Spurred by both quakes, San Francisco agreed to spend $1 million to identify earthquake risks in buildings in the city. But when regulators began discussing specifics, the powerful building industry objected. Eventually, all the plans were put on hold.
The biggest opponent of earthquake code changes was the Residential Builders Assn., a coalition of construction firms and related businesses, that were allies of Mayor Willie Brown.
In 2003, Newsom was elected mayor, replacing Brown. Newsom ran on a platform that included changing the building department, which he said had grown too cozy with builders. After taking office, he pushed for the department's top official to be replaced.
Meanwhile, structural engineers and public policy experts organized to overcome the political paralysis. They wrote a report and spoke at town hall meetings about the dangers of doing nothing.
As awareness grew, Newsom appointed a task force to write an ordinance requiring repairs to large wooden apartments. He placed a measure on the ballot that called for public funding to help retrofit some of the buildings, but it failed to get the two-thirds majority required.
Newsom's successor, Ed Lee, picked up the cause. He told officials to write a 30-year plan to get the rest of the city's vulnerable buildings strengthened. He also hired an earthquake czar, Patrick Otellini, to manage the city's quake policy — a position unlike any in Los Angeles.
Lee said he was moved in part by Hurricane Katrina and the questions about whether government could have done more to strengthen the levies that failed.
"We stood in the middle of the 9th Ward and asked ourselves, 'What happened here? What did government not do, where everybody tells us it was all predictable?'" Lee said. "Disengagement with their local government was the talk of the town."
He still faced two powerful interests that opposed seismic retrofitting: property owners and tenants. Neither were eager to foot the bill.
Instead of forcing owners to strengthen every floor of an apartment – the costly "Maserati" approach — the city pursued the "Toyota" method — keeping the retrofitting confined to the ground story, costing $60,000 to $130,000 per building.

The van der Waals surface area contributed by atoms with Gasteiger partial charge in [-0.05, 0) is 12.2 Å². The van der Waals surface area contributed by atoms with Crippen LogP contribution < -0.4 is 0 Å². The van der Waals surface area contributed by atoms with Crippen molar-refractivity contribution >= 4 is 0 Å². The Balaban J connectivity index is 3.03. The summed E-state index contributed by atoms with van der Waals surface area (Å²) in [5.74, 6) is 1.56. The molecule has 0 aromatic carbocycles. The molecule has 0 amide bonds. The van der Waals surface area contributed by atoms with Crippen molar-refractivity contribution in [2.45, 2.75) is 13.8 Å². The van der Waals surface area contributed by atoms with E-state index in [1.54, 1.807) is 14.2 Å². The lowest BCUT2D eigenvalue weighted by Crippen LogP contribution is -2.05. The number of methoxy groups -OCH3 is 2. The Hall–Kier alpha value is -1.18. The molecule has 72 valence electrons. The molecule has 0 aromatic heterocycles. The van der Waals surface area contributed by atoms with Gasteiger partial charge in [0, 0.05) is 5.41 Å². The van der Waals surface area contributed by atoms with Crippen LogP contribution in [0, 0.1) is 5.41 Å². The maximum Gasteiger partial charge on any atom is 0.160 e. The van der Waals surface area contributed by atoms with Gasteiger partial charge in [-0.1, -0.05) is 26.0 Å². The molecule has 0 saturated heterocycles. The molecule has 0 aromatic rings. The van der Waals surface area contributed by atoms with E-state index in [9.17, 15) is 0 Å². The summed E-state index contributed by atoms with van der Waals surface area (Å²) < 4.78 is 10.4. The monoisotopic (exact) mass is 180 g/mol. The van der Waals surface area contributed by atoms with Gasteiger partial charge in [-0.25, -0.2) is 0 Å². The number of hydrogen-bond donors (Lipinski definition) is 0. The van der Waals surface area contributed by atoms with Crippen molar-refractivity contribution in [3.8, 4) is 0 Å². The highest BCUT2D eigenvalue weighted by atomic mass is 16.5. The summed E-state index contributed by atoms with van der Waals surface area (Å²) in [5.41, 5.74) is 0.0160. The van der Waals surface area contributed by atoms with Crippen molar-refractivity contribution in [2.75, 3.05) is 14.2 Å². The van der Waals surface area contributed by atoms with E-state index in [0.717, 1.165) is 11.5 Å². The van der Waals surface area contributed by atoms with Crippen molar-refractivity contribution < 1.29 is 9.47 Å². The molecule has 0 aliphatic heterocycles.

The approach kept the price tag down while giving tenants a good chance that the building would still be livable — and repairable — after a quake.
And when owners complained about taking on more personal debt, the city created a special program that allowed the retrofits to be financed through a property assessment district. The loans are tied to the property and are repaid through property taxes. If an owner sells the property, the new buyer assumes the loan.
Finally, the city allowed owners to pass along the repair costs to their tenants — even those on rent control — over a 20 year period.
With those assurances, the San Francisco Apartment Assn. signed on to the mayor's proposal.
Tenant advocates were unhappy with paying increased rents. But they dropped their opposition when they received promises that low-income individuals, like those on food stamps, would be exempt from the rent increases.
The mayor won a rare unanimous victory with his Board of Supervisors, which passed the law 11 to 0.
Still, some property owners worry about the costs. Following a divorce, Tom Thomas sold a seven-unit apartment building before the law passed.
"I did not see how I could borrow $100,000 to invest in the building to do the retrofit," he said. "It did not make sense for me to go further in debt."
Newsom, now California's lieutenant governor, said he considered his support for seismic safety a form of accountability to the citizens.
If the city was unprepared during a major earthquake, he said, "every single person in this town — everyone, including property owners — are going to go: 'What the hell were we thinking?' "